What You Need for Yoga Class
After you choose a Yoga class you think can work for you, you may be nervous about actually taking the plunge and heading to your first session. Here are some guidelines to answer your questions about what to wear and take and how to stay safe (and in the good graces of your classmates) as you begin your group Yoga journey.
What to wear to Yoga class
Yoga practitioners wear a wide variety of exercise clothing. Practically speaking, what people wear depends on the difficulty level of the class and the temperature of the room. Of course, personal expression is also a consideration.
A handful of eccentric groups practice in the nude, which really isn’t a good idea because it’s bound to distract some folks. Even when you practice on your own, you may want to cover your lower trunk to protect your kidneys and abdomen. At least that’s the traditional Yoga way.
Women often wear leotards, sweats, shorts, and tops. Men usually wear shorts, sweats, T-shirts, and tank tops.
If you’re practicing outdoors or in a poorly heated room, you may want to layer your clothing so that you can peel off a layer when you’re getting too warm from your Yoga practice. Also, extra clothing can come in handy when you get to the relaxation or meditation part of the class.
Your Yoga kit
Before attending a class, find out what kind of floor it practices on. If the floor is carpeted, a towel or a sticky mat works. A hardwood floor may require more padding. In that case, bring along a thick Yoga mat or a rug remnant. If you have a tendency to get cold, bring a blanket to cover yourself during final relaxation.
A folded blanket is also helpful if you need a pad under your head when you’re lying down. As your teacher becomes familiar with your unique needs, he or she may suggest some other personalized props for you to bring to class. Some Yoga styles — notably Iyengar Yoga — work more with props than others. Following are some general items you may want to bring to class with you:
Your own Yoga mat or rug
Extra clothing to layer on if the room is too cool or to take off if you’re too warm
Enthusiasm, motivation, and good humor
If you’re serious about your Yoga practice (and if you’re concerned about hygiene), invest in your own personal mat and other equipment. Although many Yoga centers furnish this stuff, consider bringing your own. If you ever have to pick from the bottom of the bin after yet another sweaty class, you’ll understand.
Safety first at Yoga class
The most important factor for determining the safety of a Yoga class is your personal attitude. If you participate with the understanding that you aren’t competing against the other students or the teacher and that you also must not inflict pain upon yourself, you can enjoy a safe Yoga practice.
Don’t continue if you experience discomfort that causes you distress or increases the likelihood of injury. Of course, if you haven’t exercised for a while, you can expect to encounter your body’s resistance at the beginning. You may even feel a little sore the next day, which just reflects your body’s adjustment to the new adventure.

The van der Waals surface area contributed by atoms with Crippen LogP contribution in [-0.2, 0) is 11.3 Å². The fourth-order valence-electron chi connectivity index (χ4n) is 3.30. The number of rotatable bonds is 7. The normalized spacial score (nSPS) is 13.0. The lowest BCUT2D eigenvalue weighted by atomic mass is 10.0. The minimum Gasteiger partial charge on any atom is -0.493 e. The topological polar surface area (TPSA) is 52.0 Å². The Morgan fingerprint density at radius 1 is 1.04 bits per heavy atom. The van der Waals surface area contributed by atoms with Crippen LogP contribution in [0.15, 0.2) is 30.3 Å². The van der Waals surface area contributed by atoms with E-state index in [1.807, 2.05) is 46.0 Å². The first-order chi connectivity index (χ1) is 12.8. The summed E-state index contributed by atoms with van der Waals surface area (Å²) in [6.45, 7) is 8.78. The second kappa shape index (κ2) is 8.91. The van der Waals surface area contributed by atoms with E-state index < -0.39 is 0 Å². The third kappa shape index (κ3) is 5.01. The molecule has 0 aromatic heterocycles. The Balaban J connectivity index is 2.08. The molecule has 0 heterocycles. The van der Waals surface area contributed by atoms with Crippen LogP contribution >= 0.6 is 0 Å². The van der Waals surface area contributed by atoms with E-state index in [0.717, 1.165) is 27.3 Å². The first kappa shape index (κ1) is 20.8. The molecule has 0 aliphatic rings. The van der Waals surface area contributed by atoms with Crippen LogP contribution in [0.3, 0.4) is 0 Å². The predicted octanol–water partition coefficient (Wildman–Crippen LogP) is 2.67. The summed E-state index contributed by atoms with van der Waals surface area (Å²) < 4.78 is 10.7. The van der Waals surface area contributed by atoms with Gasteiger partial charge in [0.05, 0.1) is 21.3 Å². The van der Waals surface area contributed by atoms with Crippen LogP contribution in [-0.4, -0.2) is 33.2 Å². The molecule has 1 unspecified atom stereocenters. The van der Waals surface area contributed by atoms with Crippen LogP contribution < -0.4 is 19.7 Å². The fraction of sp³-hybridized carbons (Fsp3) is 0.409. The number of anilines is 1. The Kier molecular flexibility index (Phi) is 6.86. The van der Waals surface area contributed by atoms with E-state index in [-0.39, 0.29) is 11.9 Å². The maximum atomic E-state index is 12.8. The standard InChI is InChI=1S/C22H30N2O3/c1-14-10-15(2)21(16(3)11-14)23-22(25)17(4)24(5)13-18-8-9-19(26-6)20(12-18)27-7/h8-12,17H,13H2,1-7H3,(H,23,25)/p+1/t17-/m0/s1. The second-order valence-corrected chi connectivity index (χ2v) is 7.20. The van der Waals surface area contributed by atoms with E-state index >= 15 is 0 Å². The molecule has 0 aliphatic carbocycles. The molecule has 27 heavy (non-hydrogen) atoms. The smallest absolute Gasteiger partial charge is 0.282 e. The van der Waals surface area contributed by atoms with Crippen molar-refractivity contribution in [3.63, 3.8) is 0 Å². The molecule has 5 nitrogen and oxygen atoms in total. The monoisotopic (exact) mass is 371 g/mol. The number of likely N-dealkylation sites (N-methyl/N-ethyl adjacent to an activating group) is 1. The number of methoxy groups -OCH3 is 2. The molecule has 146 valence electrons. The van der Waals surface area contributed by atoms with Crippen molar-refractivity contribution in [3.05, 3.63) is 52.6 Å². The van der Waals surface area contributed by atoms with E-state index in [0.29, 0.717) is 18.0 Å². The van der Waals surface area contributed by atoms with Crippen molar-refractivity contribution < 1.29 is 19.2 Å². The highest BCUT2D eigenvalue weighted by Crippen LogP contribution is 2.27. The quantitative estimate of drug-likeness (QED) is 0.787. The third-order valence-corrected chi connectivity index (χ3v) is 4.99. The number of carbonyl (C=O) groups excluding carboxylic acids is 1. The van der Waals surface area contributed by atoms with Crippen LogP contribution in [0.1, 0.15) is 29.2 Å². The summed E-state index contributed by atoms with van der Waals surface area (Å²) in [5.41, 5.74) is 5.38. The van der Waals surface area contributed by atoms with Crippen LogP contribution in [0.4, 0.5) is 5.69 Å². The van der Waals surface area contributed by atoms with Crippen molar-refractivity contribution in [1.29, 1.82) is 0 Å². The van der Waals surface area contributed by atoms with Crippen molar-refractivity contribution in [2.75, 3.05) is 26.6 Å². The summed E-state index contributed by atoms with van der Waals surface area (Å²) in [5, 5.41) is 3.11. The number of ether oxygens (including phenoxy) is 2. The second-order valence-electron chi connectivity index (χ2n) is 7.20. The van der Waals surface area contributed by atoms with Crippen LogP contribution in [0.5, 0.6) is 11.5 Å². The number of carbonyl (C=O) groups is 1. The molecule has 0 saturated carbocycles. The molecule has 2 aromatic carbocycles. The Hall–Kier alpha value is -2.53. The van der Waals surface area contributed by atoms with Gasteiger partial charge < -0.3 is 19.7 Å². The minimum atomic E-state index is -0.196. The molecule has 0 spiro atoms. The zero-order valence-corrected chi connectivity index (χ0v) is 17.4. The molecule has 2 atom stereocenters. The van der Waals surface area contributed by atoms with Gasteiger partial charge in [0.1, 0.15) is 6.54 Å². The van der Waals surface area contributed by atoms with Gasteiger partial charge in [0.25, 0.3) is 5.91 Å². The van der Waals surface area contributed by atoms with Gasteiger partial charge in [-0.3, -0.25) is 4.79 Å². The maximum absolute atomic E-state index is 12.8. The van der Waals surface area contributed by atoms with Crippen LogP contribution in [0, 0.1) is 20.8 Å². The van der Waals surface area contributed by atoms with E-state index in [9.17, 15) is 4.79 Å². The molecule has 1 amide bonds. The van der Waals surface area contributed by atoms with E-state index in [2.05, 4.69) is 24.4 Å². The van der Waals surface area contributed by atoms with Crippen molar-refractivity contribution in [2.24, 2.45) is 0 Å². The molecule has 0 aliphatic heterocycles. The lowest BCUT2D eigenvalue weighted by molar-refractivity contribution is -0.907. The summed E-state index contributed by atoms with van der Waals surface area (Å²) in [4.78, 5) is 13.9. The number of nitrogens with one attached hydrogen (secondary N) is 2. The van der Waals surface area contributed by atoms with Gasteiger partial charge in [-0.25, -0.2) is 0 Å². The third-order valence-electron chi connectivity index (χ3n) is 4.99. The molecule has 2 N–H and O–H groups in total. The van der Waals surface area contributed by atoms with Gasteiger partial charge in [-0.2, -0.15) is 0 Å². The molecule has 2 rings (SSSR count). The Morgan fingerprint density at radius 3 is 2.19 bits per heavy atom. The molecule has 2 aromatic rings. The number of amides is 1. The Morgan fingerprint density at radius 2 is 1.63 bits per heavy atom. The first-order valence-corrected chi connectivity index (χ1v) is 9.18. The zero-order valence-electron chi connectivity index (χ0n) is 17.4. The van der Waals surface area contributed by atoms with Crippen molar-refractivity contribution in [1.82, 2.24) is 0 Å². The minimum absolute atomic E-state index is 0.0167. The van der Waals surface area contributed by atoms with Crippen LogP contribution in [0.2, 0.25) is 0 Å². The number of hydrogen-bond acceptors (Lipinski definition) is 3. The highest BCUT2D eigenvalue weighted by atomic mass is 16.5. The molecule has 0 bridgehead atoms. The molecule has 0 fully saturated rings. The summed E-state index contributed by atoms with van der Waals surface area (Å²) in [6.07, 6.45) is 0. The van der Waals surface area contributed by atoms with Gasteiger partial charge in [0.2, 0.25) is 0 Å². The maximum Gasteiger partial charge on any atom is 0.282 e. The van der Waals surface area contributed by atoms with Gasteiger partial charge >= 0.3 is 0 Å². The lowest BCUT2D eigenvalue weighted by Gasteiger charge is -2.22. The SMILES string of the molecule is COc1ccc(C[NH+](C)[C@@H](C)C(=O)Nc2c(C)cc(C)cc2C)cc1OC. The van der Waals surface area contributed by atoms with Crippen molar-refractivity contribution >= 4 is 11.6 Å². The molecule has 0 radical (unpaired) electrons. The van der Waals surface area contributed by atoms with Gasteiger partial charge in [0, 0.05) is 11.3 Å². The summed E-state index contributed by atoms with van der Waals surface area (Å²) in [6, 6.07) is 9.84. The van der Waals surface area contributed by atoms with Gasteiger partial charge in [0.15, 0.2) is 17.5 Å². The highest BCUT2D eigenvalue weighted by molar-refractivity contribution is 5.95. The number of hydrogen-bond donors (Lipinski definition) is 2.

The key to avoiding injury is to proceed gently. It’s better to err on the side of gentleness than to face torn ligaments. A good teacher always reminds you to ease into the postures and work creatively with your body’s physical resistance. Nonharming is an important moral virtue in Yoga.
If you have any physical limitations (recent surgeries, knee, neck, or back problems, and so on), be sure to inform the center and the teacher beforehand. In a classroom setting, instructors have to split their attention among several students; your upfront communication can help prevent personal injury.
Don’t forget your manners at Yoga class
In all social settings, common courtesy calls for sensitivity to others; those same rules of responsible conduct apply to your participation in Yoga group sessions. Check your bags for these etiquette essentials:
Show up on time; don’t wander into class fashionably late. It’s rude and disturbing to others.
If you show up early and students from the class before are still relaxing or meditating, respect their quiet time until your own session formally begins.
Leave your shoes, chewing gum, cellphones, pagers, and crummy attitudes outside the classroom.
Avoid smoking cigarettes or drinking alcohol before class.
Bathe and take a restroom break before your Yoga session.
Keep classroom conversation to a minimum — some people arrive early to meditate or to just sit quietly.
Be sure to take your socks off if you practice on a slippery surface. If you’re self-conscious about your feet, remember that their 26 bones do a great job at propping up your body all day long. Besides, everyone else is far too busy to focus on your feet.
Avoid excessive, clanky jewelry.
Be sure that your, ahem, private parts are appropriately covered if you choose to wear loose-fitting shorts or, against our advice, super-tight outfits.
Don’t wear heavy perfume or cologne.
Cut back on your garlic consumption on the day that you go to class.
Sit near the door or window if you require a lot of air.
Sit close to the instructor if you have hearing difficulties; many teachers speak softly to generate the right mood.
If you have used any props in class, put them away neatly.
Pay your teacher on time, without having to be reminded.